Art Professor Joe Milosevich Presents Retirement Art Exhibition at JJC Sept. 12 through Oct. 15

After a 38-year career teaching studio art at Joliet Junior College and serving as director of the art gallery, Art Professor Joe Milosevich is preparing for retirement, as well as his final art show at the college as a fulltime faculty member. “The End and the Beginning: A Retirement Exhibition of Collected Object Assemblages” will be on display on in the Laura A. Sprague Art Gallery from Sept. 12 through Oct. 15. The art gallery, located in the J-Building on Main Campus, 1215 Houbolt Road in Joliet, is open Monday – Friday, 8 a.m. to 8 p.m.

"Leviathan of the Lagoon" by Joe Milosevich.

“Leviathan of the Lagoon” by Joe Milosevich.

Additionally, the public is invited to an artist reception on Sunday, Sept. 11 from 2 to 5 p.m. in the gallery to celebrate Milosevich’s exhibit, and his retirement from the college.

See photos of select artwork in the exhibit 

“My personal goal with this exhibition is to install the best showing of my work that has ever been assembled,” Milosevich said. “To this end, I have narrowed the selections comprising the exhibition to include only my very finest mixed media assemblage works created since my arrival at Joliet Junior College in 1979. Over the past 38 years, these particular works have gradually become the core of my professional work.”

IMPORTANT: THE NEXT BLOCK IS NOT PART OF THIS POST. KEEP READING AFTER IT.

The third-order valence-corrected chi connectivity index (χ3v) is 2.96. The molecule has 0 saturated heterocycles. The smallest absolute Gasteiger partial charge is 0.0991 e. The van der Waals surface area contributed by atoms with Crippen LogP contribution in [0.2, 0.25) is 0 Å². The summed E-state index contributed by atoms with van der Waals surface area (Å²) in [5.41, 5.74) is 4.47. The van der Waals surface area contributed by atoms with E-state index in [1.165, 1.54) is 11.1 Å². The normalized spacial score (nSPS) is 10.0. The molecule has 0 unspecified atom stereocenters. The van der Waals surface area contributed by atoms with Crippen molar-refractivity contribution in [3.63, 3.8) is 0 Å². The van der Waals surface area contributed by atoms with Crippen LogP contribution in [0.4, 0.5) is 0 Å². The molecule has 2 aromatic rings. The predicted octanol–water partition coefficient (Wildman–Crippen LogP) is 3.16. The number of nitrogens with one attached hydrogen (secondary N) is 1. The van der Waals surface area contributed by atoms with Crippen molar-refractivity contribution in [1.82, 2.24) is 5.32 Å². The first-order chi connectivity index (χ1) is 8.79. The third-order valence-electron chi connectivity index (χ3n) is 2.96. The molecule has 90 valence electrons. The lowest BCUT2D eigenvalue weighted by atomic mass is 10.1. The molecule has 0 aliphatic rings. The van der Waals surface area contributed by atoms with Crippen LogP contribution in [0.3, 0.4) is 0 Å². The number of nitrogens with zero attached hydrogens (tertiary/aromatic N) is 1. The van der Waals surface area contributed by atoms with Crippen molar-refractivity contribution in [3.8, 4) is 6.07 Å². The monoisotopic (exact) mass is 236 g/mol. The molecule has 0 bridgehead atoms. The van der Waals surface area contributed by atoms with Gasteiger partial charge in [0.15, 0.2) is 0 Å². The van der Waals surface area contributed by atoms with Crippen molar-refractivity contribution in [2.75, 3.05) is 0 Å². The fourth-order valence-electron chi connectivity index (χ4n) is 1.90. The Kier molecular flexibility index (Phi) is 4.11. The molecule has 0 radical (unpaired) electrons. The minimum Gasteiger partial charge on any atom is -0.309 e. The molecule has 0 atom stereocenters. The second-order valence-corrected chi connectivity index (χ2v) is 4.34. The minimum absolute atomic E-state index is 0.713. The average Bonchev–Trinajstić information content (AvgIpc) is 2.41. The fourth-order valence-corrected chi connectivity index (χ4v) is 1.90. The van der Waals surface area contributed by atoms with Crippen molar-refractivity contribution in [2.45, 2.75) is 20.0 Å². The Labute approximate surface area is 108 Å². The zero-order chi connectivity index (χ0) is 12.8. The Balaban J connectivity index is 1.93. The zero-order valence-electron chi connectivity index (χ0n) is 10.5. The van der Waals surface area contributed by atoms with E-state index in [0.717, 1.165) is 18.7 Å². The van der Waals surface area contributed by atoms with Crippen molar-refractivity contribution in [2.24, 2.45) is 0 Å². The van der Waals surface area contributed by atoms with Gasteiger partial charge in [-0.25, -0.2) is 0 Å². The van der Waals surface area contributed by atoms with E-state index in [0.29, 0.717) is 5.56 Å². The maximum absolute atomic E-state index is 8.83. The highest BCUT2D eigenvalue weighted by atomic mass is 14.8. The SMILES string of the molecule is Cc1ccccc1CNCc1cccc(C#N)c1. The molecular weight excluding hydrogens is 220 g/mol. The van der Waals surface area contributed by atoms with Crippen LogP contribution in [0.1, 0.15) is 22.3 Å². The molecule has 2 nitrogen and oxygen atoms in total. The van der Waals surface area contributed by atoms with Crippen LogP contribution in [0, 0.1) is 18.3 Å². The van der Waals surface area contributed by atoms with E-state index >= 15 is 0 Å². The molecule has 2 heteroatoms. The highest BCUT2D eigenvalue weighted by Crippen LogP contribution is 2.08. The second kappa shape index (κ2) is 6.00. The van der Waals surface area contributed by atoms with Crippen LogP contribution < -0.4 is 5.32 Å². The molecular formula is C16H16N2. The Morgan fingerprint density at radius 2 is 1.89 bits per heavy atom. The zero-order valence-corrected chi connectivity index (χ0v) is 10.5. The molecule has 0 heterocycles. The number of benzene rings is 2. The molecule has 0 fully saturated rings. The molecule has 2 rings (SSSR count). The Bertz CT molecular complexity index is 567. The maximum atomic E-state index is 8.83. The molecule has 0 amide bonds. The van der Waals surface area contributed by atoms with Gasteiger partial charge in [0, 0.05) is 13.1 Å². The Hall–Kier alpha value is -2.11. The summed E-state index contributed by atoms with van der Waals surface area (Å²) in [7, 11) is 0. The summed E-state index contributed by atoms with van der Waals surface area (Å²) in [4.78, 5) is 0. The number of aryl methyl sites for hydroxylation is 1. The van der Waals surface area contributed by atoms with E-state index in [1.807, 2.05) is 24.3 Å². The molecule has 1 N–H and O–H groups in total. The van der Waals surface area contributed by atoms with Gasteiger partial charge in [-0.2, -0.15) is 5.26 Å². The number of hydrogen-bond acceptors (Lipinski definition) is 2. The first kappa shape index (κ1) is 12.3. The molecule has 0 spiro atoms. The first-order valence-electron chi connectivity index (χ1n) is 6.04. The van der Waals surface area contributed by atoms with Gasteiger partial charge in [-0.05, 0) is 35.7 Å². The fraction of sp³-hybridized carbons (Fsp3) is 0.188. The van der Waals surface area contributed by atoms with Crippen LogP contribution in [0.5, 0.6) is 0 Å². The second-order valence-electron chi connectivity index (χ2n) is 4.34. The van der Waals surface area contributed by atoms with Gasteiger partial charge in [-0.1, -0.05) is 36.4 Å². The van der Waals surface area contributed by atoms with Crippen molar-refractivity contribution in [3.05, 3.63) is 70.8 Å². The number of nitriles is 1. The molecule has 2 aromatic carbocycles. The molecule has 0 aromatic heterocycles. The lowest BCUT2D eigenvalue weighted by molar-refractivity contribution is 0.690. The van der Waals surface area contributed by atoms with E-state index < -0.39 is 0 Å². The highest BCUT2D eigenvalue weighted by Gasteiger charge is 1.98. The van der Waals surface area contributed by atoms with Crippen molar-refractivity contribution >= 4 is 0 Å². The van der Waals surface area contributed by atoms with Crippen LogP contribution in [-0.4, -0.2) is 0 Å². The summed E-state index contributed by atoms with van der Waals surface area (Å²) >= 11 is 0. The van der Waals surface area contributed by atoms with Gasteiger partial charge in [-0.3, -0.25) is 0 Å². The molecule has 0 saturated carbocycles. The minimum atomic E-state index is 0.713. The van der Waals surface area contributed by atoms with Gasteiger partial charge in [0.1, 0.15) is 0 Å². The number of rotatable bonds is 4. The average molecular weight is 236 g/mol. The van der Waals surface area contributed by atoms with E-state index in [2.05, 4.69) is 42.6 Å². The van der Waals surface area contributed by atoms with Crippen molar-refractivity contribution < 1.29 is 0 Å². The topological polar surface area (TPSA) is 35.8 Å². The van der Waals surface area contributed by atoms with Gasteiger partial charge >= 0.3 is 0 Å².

Some of the works in Milosevich’s show are collaborations with Ashley Dedin, former JJC art student, Rodrigo Montoya, current JJC art student, Pedro Palacios, current JJC art student, and James White, former JJC art faculty.

Milosevich utilized a diverse array of materials in composing the assemblages that have been collected primarily from flea markets, antique shops, thrift stores, and quilt shops.

“I collect constantly and have amassed several lifetimes of objects in my small basement studio,” he said. “I am particularly partial to vintage objects and things made of wood. With these collected objects I visually discuss such themes as innocence, love, death, religion, politics, and self-identity. I strive to create work that is both autobiographically genuine in its origins and universally accessible in its impact. There is, however, an unknown aspect to my work that even I myself cannot fully grasp. Viewers of my assemblages should not be discouraged should they feel as though they do not completely ‘get it.’ We both need to just relax and enjoy the mystery.”

Milosevich who has been teaching painting, drawing and design at JJC for 38 years in addition to his duties as gallery director, has evolved his artwork into found object sculpture, or what he calls “collected object assemblage.” His work has been exhibited throughout the United States as well as Italy, Austria, and Mexico.

For more information about the exhibit, contact Milosevich at (815) 280-2423.

 

 

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